Historic Pelham

Presenting the rich history of Pelham, NY in Westchester County: current historical research, descriptions of how to research Pelham history online and genealogy discussions of Pelham families.

Monday, July 31, 2017

Raising Funds in the 1870s to Build a Bigger Trinity Methodist Episcopal Church on City Island

Today's Trinity United Methodist Church located at 331 City Island Avenue on City Island in the Bronx was founded as Trinity Methodist Episcopal Church in 1852.  It was one of the earliest churches built in the Town of Pelham.  I have written about the history of the church before.  See Tue., Sep. 27, 2016:  Brief History of Trinity Methodist Episcopal Church Established in Pelham in 1852.  

Post Card View of Trinity Methodist Episcopal Church
Postmarked Oct. 22, 1904.  NOTE:  Click on Image to Enlarge.

By 1851, a group of City Islanders had raised sufficient funds to begin building a tiny chapel on donated land located near the present location of today's church.  The group completed construction of the tiny chapel in 1852.  First known as the "Union Chapel," the congregation joined the Methodist Episcopal Church and named their church "The Trinity Methodist Episcopal Church."  

By the 1870s, however, the population of Pelham had more than tripled to nearly 1,800 people with most living on City Island.  The congregation had grown as well and needed a larger church building.  

During 1877 and 1878, the congregation began raising funds and acquired the lot on which the church still stands.  By 1878, the church either owned the lot outright, "or the balance due on it [was] otherwise provided for."  The congregation wanted to build a beautiful, larger church building that, completely furnished, would cost about $6,000 (apparently including the cost of the lot).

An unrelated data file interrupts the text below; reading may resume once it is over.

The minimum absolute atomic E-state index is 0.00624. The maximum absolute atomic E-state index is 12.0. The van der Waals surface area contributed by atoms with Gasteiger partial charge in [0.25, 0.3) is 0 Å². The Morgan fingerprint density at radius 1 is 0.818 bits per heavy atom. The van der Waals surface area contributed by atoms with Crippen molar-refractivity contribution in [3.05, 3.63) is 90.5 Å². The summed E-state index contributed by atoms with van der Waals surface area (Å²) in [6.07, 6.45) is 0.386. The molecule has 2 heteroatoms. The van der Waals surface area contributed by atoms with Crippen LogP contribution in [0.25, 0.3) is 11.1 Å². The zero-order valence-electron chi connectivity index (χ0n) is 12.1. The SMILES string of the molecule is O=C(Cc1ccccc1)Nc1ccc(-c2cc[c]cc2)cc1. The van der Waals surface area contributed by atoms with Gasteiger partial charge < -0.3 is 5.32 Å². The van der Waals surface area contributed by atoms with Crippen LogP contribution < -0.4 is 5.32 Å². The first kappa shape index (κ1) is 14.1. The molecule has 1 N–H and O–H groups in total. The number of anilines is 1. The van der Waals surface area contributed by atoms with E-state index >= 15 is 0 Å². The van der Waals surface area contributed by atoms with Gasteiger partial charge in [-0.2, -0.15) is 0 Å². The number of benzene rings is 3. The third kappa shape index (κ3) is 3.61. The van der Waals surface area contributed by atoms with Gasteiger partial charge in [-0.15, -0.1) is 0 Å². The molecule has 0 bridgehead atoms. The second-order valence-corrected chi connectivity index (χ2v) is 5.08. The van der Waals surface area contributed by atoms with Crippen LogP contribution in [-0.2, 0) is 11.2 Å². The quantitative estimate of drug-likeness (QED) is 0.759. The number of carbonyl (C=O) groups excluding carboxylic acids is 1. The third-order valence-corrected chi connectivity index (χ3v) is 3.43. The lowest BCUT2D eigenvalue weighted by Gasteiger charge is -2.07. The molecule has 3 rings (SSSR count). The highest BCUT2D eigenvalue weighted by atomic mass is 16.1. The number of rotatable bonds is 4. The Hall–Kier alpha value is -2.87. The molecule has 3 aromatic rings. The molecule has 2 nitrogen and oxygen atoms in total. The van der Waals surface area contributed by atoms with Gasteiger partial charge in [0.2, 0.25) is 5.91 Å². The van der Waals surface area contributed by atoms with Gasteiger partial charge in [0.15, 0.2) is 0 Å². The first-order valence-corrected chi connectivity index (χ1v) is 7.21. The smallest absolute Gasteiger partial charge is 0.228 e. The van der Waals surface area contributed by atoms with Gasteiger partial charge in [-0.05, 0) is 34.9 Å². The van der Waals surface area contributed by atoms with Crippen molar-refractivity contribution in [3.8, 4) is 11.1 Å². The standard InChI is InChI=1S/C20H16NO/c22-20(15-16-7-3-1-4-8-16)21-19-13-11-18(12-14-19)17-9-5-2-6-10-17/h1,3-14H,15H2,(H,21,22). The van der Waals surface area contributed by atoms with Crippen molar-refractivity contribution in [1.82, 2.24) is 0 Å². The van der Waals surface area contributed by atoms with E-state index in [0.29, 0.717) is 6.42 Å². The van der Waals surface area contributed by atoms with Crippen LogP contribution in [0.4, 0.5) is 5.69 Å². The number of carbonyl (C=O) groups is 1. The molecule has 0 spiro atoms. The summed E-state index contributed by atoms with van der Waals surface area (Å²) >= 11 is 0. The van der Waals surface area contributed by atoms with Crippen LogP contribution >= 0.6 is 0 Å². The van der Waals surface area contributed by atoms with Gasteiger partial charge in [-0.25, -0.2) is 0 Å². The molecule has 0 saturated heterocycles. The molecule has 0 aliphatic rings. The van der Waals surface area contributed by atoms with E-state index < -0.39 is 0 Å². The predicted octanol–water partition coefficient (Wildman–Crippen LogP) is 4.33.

By the summer of 1878, the congregation had received pledges totaling more than $2,000 toward the cost of the new building.  They planned to commence work on the building once $5,000 had been raised.

One of the church-sponsored events to raise building funds that summer was held on July 4, 1878.  As part of the Town of Pelham's grand celebration of the Fourth of July that year (which included fireworks at Belden Point and a grand baseball game between the Vails and the Clam Diggers), the women of The Trinity Methodist Episcopal Church hosted a church social, picnic, and clam bake in the Scofield Orchard that once stood near the church parsonage.  

There is a detailed description of the planned event, though there appears to be no local newspaper write-up regarding how the event went.  Nevertheless, the event most assuredly took place as the weather in Pelham that July 4 was lovely.

The women of the church that Fourth of July offered a picnic and clam bake as well as "ice cream and other refreshments."  Indeed, the event was reminiscent of the sorts of events that the Bolton Family hosted in the early 1840s to help fund construction of Christ Church in Pelham Manor.  

The congregation's fund-raising and the work of the women of the church were successful.  Later in the year (1878), construction of the new church building began.  The new church, in which the congregation continues to worship to this day, opened the following year. 

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"City Island.

On Thursday, July 4th, the ladies of the M. E. Church of City Island propose holding a citizens' picnic and clam-bake, in the Scofield Orchard, near the church parsonage.  Proceeds for the benefit of the new church in contemplation.  Dinner, ice cream and other refreshments can be procured on the grounds.  If the day should prove stormy, the picnic will be held the next fair day.  It is to be hoped that the ladies will reap a large sum from this enterprise, thereby helping to forward the new church movement.  The old church is entirely too small for the congregations that meet in it from time to time.  The people of City Island have done nobly.  Thus far over $2,000 have been pledged, and it only remains for a few of the wealthy men on and near City Island to swell the amount so that the work can go on.  The lot is clear, or the balance due on it otherwise provided for, and when $5,000 has been pledged work will be begun and pushed forward to a rapid completion.  The congregation want to build a church that will cost, furnished comple[te], about $6,000.  The plans have been prepared and from the description given us, the building will be not only sufficiently commodious, but an ornament to the island. . . ."

Source:  City Island, The Chronicle [Mount Vernon, NY], Jun. 28, 1878, Vol. IX, No. 458, p. 2, col. 5

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